Much of successful landscape photography depends on having the right location, composition, and light, but photographer Mark Denney has shared 8 camera tips and hacks that can further enhance the shooting process and benefit photographers of all levels of experience.
Denney is a passionate landscape photographer and educator who often shares valuable knowledge with the audience, such as his 5 editing tips that can transform any landscape photograph. This time, his video focuses more on the practical part of shooting outdoors and provides tips that have been collated particularly for landscape photographers.
#1. Bungee Support
A simple bungee cord, which can be purchased for around a couple of dollars, can be attached to the hook at the bottom of the tripod to weigh it down for a more stable and even support. Hanging a photography or hiking bag underneath will often mean the bag doesn’t reach the ground and can be susceptible to movement, which can add shake or disrupt the composition. A bungee cord, on the other hand, allows the bag to rest on the ground, ensuring that the tripod is anchored down and remains stable.
#2. Sea Legs
When shooting in water, Denney recommends extending the bottom portion of the tripod legs to be submerged, not the thicker top leg segments. This ensures the tripod joints avoid water and sand, which further extends the life of the tripod and causes fewer issues when it comes to cleaning it and removing any grit that may get stuck in the joints.
#3. Always Polarize
Although a polarizing filter might traditionally be only used for specific scenarios, such as when shooting moving water to remove reflections, it is a good idea to test out what the filter might do for different types of scenes, too. Denney now uses a polarizing filter on every shoot, even if it’s just to check how it affects the scene and whether it can benefit the final result, such as by removing light reflections from dry leaves and creating a more vibrant image.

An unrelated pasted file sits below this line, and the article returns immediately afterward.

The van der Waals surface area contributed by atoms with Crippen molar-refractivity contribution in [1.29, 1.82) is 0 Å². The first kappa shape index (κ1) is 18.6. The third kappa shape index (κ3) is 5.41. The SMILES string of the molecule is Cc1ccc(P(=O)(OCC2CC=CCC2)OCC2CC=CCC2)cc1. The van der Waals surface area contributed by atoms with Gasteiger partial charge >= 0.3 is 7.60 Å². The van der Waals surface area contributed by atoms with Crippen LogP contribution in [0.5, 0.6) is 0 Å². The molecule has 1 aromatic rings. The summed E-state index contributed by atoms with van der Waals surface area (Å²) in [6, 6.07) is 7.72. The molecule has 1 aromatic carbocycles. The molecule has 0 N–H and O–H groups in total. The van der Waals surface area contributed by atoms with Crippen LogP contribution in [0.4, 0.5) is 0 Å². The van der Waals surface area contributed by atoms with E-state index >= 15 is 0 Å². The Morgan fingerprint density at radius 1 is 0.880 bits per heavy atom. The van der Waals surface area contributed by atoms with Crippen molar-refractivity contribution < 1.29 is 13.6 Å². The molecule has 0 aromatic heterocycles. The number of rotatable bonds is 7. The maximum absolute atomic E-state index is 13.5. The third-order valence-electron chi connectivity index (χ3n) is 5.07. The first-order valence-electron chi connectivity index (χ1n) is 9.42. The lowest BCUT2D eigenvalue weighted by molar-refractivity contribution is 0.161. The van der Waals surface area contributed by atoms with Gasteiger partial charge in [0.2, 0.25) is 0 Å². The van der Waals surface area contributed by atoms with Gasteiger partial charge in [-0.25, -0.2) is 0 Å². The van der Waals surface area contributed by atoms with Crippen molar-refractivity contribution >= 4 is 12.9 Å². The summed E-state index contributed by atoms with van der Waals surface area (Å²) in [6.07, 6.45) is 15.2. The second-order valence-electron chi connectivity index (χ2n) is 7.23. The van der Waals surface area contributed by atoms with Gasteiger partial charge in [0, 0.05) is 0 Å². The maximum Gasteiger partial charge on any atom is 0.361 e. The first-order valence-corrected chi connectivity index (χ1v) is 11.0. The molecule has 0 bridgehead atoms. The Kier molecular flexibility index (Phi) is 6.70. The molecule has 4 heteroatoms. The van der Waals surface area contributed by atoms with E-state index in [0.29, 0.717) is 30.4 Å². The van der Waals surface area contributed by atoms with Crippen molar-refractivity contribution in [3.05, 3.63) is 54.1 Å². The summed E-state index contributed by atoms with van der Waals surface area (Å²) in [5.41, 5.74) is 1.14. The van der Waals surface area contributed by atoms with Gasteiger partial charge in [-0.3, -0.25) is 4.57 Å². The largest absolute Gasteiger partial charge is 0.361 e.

#4. Shower Cap
To protect the camera from rain, a simple shower cap can be used. It is an affordable and space-saving addition to the photographer’s bag and it can help in situations where the camera needs to be quickly protected from rain damage.
#5. Vertical Telephoto Panorama
The compression effect that a long lens creates for a composition can be visually appealing for landscapes, although at the expense of the field of view which becomes more limited. To combat that issue, Denney recommends putting the camera in a vertical orientation and creating a sweeping panorama, from left to right, which still allows preserving the compressed look but adds a wider field of view in the composition.
#6. Dragging the Shutter
If a situation calls for creating motion blur in the image, such as in the water or in the sky, and the photographer has no access to a neutral density (ND) filter to help achieve that, ISO can be reduced, whilst stopping down the aperture. Doing so allows the opportunity to drag or slow down the shutter to add the motion blur to the scene.
#7. Stop Down Sunstar
To create a pleasing-looking sunstar, for example, appearing through the branches or leaves in the forest, it simply requires stopping down the aperture, such as, to f/32. Depending on the type of lens, the produced sunstar will vary in appearance.
#8. Hand Organizer
To make organizing panorama images easier, Denney simply takes a shot of his hand at the start and at the end of each panorama to make it easy to spot the start and finish of each sequence when importing and editing the images. The same approach can be applied for focus stacking to avoid wasting time during the post-processing stage and having to zoom into each image to see which image goes with each set.
Watch Denney’s 16-.5-minute video above for a closer look at how each of these hacks works.